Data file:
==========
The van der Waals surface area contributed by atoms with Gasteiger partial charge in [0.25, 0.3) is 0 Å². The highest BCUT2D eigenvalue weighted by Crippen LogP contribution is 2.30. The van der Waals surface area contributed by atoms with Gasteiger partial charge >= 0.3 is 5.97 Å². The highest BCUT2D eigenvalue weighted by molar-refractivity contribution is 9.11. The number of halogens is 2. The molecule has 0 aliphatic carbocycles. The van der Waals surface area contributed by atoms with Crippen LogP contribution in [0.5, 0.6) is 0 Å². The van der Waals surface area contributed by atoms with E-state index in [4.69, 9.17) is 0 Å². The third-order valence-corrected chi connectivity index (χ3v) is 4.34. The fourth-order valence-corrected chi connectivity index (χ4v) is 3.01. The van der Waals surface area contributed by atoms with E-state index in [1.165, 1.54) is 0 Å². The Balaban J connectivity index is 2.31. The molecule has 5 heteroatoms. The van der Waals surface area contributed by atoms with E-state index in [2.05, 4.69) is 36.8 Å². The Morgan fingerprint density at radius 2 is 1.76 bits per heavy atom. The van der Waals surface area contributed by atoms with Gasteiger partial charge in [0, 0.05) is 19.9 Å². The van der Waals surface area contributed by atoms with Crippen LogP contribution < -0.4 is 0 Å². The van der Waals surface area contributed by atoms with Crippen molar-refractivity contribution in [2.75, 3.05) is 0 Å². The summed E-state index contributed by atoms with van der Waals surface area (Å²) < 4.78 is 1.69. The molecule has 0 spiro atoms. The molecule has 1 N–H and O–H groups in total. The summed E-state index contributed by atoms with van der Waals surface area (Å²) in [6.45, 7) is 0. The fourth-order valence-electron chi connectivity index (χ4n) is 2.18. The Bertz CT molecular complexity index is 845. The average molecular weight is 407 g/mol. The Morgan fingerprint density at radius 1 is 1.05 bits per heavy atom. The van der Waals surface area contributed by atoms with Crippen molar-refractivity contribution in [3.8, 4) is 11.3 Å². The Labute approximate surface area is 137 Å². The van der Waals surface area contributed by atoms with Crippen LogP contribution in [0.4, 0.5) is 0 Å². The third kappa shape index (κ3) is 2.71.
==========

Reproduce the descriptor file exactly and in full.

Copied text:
The van der Waals surface area contributed by atoms with Gasteiger partial charge in [0.25, 0.3) is 0 Å². The highest BCUT2D eigenvalue weighted by Crippen LogP contribution is 2.30. The van der Waals surface area contributed by atoms with Gasteiger partial charge >= 0.3 is 5.97 Å². The highest BCUT2D eigenvalue weighted by molar-refractivity contribution is 9.11. The number of halogens is 2. The molecule has 0 aliphatic carbocycles. The van der Waals surface area contributed by atoms with Crippen LogP contribution in [0.5, 0.6) is 0 Å². The van der Waals surface area contributed by atoms with E-state index in [4.69, 9.17) is 0 Å². The third-order valence-corrected chi connectivity index (χ3v) is 4.34. The fourth-order valence-corrected chi connectivity index (χ4v) is 3.01. The van der Waals surface area contributed by atoms with E-state index in [1.165, 1.54) is 0 Å². The Balaban J connectivity index is 2.31. The molecule has 5 heteroatoms. The van der Waals surface area contributed by atoms with E-state index in [2.05, 4.69) is 36.8 Å². The Morgan fingerprint density at radius 2 is 1.76 bits per heavy atom. The van der Waals surface area contributed by atoms with Gasteiger partial charge in [0, 0.05) is 19.9 Å². The van der Waals surface area contributed by atoms with Crippen LogP contribution < -0.4 is 0 Å². The van der Waals surface area contributed by atoms with Crippen molar-refractivity contribution in [2.75, 3.05) is 0 Å². The summed E-state index contributed by atoms with van der Waals surface area (Å²) < 4.78 is 1.69. The molecule has 0 spiro atoms. The molecule has 1 N–H and O–H groups in total. The summed E-state index contributed by atoms with van der Waals surface area (Å²) in [6.45, 7) is 0. The fourth-order valence-electron chi connectivity index (χ4n) is 2.18. The Bertz CT molecular complexity index is 845. The average molecular weight is 407 g/mol. The Morgan fingerprint density at radius 1 is 1.05 bits per heavy atom. The van der Waals surface area contributed by atoms with Crippen molar-refractivity contribution in [3.8, 4) is 11.3 Å². The Labute approximate surface area is 137 Å². The van der Waals surface area contributed by atoms with Crippen LogP contribution in [0.4, 0.5) is 0 Å². The third kappa shape index (κ3) is 2.71.